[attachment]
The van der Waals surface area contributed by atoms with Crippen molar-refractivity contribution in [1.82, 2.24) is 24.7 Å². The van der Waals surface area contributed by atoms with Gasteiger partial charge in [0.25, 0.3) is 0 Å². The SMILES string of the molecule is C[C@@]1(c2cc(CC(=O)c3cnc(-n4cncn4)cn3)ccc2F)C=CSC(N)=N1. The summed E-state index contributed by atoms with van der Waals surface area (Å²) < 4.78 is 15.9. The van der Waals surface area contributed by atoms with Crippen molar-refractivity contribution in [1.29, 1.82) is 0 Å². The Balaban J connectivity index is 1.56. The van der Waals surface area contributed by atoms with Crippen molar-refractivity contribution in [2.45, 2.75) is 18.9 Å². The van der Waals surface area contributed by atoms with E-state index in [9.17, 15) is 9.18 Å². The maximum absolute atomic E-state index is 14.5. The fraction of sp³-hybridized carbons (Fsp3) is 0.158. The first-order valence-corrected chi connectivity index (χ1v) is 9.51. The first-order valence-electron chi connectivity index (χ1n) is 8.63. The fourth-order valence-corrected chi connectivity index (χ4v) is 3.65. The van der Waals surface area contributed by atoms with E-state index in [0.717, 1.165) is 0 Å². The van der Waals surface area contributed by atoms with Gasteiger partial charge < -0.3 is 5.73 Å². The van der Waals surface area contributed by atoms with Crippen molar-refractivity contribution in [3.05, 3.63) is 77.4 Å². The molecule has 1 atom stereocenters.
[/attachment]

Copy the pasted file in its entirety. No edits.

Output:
The van der Waals surface area contributed by atoms with Crippen molar-refractivity contribution in [1.82, 2.24) is 24.7 Å². The van der Waals surface area contributed by atoms with Gasteiger partial charge in [0.25, 0.3) is 0 Å². The SMILES string of the molecule is C[C@@]1(c2cc(CC(=O)c3cnc(-n4cncn4)cn3)ccc2F)C=CSC(N)=N1. The summed E-state index contributed by atoms with van der Waals surface area (Å²) < 4.78 is 15.9. The van der Waals surface area contributed by atoms with Crippen molar-refractivity contribution in [1.29, 1.82) is 0 Å². The Balaban J connectivity index is 1.56. The van der Waals surface area contributed by atoms with Crippen molar-refractivity contribution in [2.45, 2.75) is 18.9 Å². The van der Waals surface area contributed by atoms with E-state index in [9.17, 15) is 9.18 Å². The maximum absolute atomic E-state index is 14.5. The fraction of sp³-hybridized carbons (Fsp3) is 0.158. The first-order valence-corrected chi connectivity index (χ1v) is 9.51. The first-order valence-electron chi connectivity index (χ1n) is 8.63. The fourth-order valence-corrected chi connectivity index (χ4v) is 3.65. The van der Waals surface area contributed by atoms with E-state index in [0.717, 1.165) is 0 Å². The van der Waals surface area contributed by atoms with Gasteiger partial charge < -0.3 is 5.73 Å². The van der Waals surface area contributed by atoms with Crippen molar-refractivity contribution in [3.05, 3.63) is 77.4 Å². The molecule has 1 atom stereocenters.